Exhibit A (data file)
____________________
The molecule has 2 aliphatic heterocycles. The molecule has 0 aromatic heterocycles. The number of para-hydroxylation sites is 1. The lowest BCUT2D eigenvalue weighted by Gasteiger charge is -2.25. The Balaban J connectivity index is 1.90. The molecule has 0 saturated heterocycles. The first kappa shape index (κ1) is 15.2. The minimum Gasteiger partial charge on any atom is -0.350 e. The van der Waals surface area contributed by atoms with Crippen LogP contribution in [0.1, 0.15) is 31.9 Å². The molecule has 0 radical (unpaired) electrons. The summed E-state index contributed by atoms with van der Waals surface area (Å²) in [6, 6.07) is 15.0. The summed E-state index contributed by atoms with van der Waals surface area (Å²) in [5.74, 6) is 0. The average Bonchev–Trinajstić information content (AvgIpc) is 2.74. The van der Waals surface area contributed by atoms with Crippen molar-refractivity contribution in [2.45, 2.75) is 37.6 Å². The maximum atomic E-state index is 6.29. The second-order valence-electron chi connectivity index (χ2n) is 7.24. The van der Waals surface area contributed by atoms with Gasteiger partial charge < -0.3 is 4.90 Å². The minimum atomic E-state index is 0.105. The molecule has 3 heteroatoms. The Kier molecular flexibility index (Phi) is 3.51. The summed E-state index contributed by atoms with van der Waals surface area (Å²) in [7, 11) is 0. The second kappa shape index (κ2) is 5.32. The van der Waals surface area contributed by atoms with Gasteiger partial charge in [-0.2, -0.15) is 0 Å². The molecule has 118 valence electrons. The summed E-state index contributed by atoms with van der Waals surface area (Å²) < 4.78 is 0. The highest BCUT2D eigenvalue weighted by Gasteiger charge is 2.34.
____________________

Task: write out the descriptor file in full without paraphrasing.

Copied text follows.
The molecule has 2 aliphatic heterocycles. The molecule has 0 aromatic heterocycles. The number of para-hydroxylation sites is 1. The lowest BCUT2D eigenvalue weighted by Gasteiger charge is -2.25. The Balaban J connectivity index is 1.90. The molecule has 0 saturated heterocycles. The first kappa shape index (κ1) is 15.2. The minimum Gasteiger partial charge on any atom is -0.350 e. The van der Waals surface area contributed by atoms with Crippen LogP contribution in [0.1, 0.15) is 31.9 Å². The molecule has 0 radical (unpaired) electrons. The summed E-state index contributed by atoms with van der Waals surface area (Å²) in [6, 6.07) is 15.0. The summed E-state index contributed by atoms with van der Waals surface area (Å²) in [5.74, 6) is 0. The average Bonchev–Trinajstić information content (AvgIpc) is 2.74. The van der Waals surface area contributed by atoms with Crippen molar-refractivity contribution in [2.45, 2.75) is 37.6 Å². The maximum atomic E-state index is 6.29. The second-order valence-electron chi connectivity index (χ2n) is 7.24. The van der Waals surface area contributed by atoms with Gasteiger partial charge < -0.3 is 4.90 Å². The minimum atomic E-state index is 0.105. The molecule has 3 heteroatoms. The Kier molecular flexibility index (Phi) is 3.51. The summed E-state index contributed by atoms with van der Waals surface area (Å²) in [7, 11) is 0. The second kappa shape index (κ2) is 5.32. The van der Waals surface area contributed by atoms with Gasteiger partial charge in [-0.2, -0.15) is 0 Å². The molecule has 118 valence electrons. The summed E-state index contributed by atoms with van der Waals surface area (Å²) < 4.78 is 0. The highest BCUT2D eigenvalue weighted by Gasteiger charge is 2.34.